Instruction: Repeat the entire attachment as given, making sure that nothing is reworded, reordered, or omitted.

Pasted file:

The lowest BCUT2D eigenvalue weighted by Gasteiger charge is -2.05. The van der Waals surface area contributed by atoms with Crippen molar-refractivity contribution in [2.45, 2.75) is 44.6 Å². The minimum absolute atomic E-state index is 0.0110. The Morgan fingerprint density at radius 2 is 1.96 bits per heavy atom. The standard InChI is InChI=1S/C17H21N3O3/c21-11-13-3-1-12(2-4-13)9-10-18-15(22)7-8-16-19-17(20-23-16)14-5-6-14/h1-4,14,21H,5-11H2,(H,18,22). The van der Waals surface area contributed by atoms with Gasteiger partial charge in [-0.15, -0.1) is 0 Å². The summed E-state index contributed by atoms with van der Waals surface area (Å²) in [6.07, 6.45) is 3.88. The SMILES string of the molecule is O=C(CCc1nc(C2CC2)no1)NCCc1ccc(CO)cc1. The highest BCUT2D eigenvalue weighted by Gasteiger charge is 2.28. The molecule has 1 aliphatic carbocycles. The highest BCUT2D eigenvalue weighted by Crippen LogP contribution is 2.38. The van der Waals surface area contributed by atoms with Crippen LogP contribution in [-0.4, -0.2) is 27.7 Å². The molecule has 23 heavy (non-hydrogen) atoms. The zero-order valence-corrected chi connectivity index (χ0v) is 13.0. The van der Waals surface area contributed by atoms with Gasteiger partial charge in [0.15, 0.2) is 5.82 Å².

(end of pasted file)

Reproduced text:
The lowest BCUT2D eigenvalue weighted by Gasteiger charge is -2.05. The van der Waals surface area contributed by atoms with Crippen molar-refractivity contribution in [2.45, 2.75) is 44.6 Å². The minimum absolute atomic E-state index is 0.0110. The Morgan fingerprint density at radius 2 is 1.96 bits per heavy atom. The standard InChI is InChI=1S/C17H21N3O3/c21-11-13-3-1-12(2-4-13)9-10-18-15(22)7-8-16-19-17(20-23-16)14-5-6-14/h1-4,14,21H,5-11H2,(H,18,22). The van der Waals surface area contributed by atoms with Gasteiger partial charge in [-0.15, -0.1) is 0 Å². The summed E-state index contributed by atoms with van der Waals surface area (Å²) in [6.07, 6.45) is 3.88. The SMILES string of the molecule is O=C(CCc1nc(C2CC2)no1)NCCc1ccc(CO)cc1. The highest BCUT2D eigenvalue weighted by Gasteiger charge is 2.28. The molecule has 1 aliphatic carbocycles. The highest BCUT2D eigenvalue weighted by Crippen LogP contribution is 2.38. The van der Waals surface area contributed by atoms with Crippen LogP contribution in [-0.4, -0.2) is 27.7 Å². The molecule has 23 heavy (non-hydrogen) atoms. The zero-order valence-corrected chi connectivity index (χ0v) is 13.0. The van der Waals surface area contributed by atoms with Gasteiger partial charge in [0.15, 0.2) is 5.82 Å².